Over the last twenty years, a vast amount of research has examined the societal effects of economic inequality. Much of this debate was initiated and influenced by the work of social epidemiologists Kate Pickett and Richard G. Wilkinson. Their book “The Spirit Level” declared social inequality to be the determining factor in a long list of social problems. According to Pickett/Wilkinson, unequal societies were significantly more violent and unstable, with people suffering higher rates of illness and drug addiction. Their reasoning, in both “The Spirit Level” and their follow-up book, “The Inner Level”, was mainly social-psychological: the primary effect of inequality was to create anxiety and to disrupt trust in relationships, and this had multiple repercussions for both individual behaviour and societal cohesion. Similar to the strain theory, Pickett/Wilkinson saw social inequality as a structure that, in creating unachievable expectations for almost everyone except the rich, eroded their sense of self-worth.Footnote 72

Published in 2009, when most countries were suffering the full impact of the financial crisis, “The Spirit Level” hit a nerve, especially with the British and US public, and became a bestseller despite its extensive—and controversial—use of statistics.Footnote 73 Pickett/Wilkinson offered an apparently easy fix for almost everything that was wrong with contemporary society, and also provided a potential reason for the rich to act contrary to their own economic interests. If redistributive policies could make society more peaceful and everyone happier, the rich, too, would benefit directly from a higher quality of life, and not just in a common good or altruistic sense. The following section will examine how the spirit-level hypothesis stands up to the research literature on three important societal impacts of growing social inequality: crime, happiness and openness.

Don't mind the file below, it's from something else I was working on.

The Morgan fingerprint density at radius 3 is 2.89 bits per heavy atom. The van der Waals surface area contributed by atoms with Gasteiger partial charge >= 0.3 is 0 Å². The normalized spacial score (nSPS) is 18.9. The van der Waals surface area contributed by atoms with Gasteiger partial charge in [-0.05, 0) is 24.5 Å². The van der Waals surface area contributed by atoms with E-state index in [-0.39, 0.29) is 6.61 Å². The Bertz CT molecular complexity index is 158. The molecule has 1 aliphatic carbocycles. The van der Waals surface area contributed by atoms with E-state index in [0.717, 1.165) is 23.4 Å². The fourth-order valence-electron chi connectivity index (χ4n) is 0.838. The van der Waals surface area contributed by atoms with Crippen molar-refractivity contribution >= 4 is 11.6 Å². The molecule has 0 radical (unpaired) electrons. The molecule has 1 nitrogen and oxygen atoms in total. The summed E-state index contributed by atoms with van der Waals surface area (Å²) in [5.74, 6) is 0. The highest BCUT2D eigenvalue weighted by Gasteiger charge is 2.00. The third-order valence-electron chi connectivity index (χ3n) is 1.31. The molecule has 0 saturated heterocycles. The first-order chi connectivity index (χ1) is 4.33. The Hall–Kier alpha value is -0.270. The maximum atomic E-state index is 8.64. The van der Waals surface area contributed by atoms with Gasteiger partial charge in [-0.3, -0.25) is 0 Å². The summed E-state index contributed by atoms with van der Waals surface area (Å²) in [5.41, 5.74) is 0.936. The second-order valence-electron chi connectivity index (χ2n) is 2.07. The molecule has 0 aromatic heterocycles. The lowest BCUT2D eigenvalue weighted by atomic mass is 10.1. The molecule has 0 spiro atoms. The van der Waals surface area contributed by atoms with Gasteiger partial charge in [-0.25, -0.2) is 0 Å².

3.1 Crime

The effects of social structure on a society’s crime levels are a long-standing research focus of both sociology and criminology. The theory of social disorganisation, which has mostly dominated this field of research since the 1920s, attributes crime to a combination of poverty and a lack of social interconnectedness, since both impede a community’s ability to enforce shared values. It signified a fundamental shift in the mainstream interpretation of deviant behaviour, moving from individual- or race-based causation to an environmentally based explanation. Following the Chicago School approach, most studies focused on the neighbourhood level of big cities and compared the crime rates of areas with different income levels. Current literature in the field of social criminology considers both poverty and deprivation relative to adjacent neighbourhoods. It has shown inequality to be the more powerful explanatory variable for rising crime rates.Footnote 74 A long-standing and contested issue in this literature concerns the different effects an increase in income inequality has on property crimes and on violent crimes against people.Footnote 75 Current research also examines the effect of rising income inequality in different countries from a comparative perspective. The hypothesis of a positive causal link between inequality and crime rates has long been considered a ‘western theory’ that only applies to industrialised countries. However, research on China shows that inequality in income, employment and consumption positively correlates with different levels of crime between Chinese regions.Footnote 76